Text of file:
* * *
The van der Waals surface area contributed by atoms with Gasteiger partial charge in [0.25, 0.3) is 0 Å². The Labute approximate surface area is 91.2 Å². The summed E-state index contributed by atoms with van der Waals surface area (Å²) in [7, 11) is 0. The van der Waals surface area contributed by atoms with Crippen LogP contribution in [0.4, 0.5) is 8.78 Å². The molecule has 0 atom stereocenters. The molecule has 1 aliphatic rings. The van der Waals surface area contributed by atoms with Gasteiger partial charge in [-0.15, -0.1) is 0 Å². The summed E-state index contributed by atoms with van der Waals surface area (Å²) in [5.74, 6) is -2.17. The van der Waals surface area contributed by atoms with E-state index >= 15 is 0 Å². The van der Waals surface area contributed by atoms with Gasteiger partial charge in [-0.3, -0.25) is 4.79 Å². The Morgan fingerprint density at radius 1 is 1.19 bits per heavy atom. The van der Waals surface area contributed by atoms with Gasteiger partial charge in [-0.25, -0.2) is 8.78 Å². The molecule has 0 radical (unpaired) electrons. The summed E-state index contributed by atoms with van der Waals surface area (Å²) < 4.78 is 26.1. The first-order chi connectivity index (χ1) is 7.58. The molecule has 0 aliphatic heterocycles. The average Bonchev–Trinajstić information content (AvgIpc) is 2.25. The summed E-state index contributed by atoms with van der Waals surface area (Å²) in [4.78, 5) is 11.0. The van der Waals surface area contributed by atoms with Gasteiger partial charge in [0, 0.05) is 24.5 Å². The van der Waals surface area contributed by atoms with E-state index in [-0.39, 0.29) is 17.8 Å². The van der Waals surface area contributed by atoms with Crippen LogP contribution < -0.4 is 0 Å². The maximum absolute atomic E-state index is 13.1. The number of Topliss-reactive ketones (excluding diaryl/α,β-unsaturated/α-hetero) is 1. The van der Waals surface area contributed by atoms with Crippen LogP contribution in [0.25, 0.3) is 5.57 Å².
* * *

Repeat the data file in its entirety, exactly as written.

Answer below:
The van der Waals surface area contributed by atoms with Gasteiger partial charge in [0.25, 0.3) is 0 Å². The Labute approximate surface area is 91.2 Å². The summed E-state index contributed by atoms with van der Waals surface area (Å²) in [7, 11) is 0. The van der Waals surface area contributed by atoms with Crippen LogP contribution in [0.4, 0.5) is 8.78 Å². The molecule has 0 atom stereocenters. The molecule has 1 aliphatic rings. The van der Waals surface area contributed by atoms with Gasteiger partial charge in [-0.15, -0.1) is 0 Å². The summed E-state index contributed by atoms with van der Waals surface area (Å²) in [5.74, 6) is -2.17. The van der Waals surface area contributed by atoms with E-state index >= 15 is 0 Å². The van der Waals surface area contributed by atoms with Gasteiger partial charge in [-0.3, -0.25) is 4.79 Å². The Morgan fingerprint density at radius 1 is 1.19 bits per heavy atom. The van der Waals surface area contributed by atoms with Gasteiger partial charge in [-0.25, -0.2) is 8.78 Å². The molecule has 0 radical (unpaired) electrons. The summed E-state index contributed by atoms with van der Waals surface area (Å²) < 4.78 is 26.1. The first-order chi connectivity index (χ1) is 7.58. The molecule has 0 aliphatic heterocycles. The average Bonchev–Trinajstić information content (AvgIpc) is 2.25. The summed E-state index contributed by atoms with van der Waals surface area (Å²) in [4.78, 5) is 11.0. The van der Waals surface area contributed by atoms with Gasteiger partial charge in [0, 0.05) is 24.5 Å². The van der Waals surface area contributed by atoms with E-state index in [-0.39, 0.29) is 17.8 Å². The van der Waals surface area contributed by atoms with Crippen LogP contribution < -0.4 is 0 Å². The maximum absolute atomic E-state index is 13.1. The number of Topliss-reactive ketones (excluding diaryl/α,β-unsaturated/α-hetero) is 1. The van der Waals surface area contributed by atoms with Crippen LogP contribution in [0.25, 0.3) is 5.57 Å².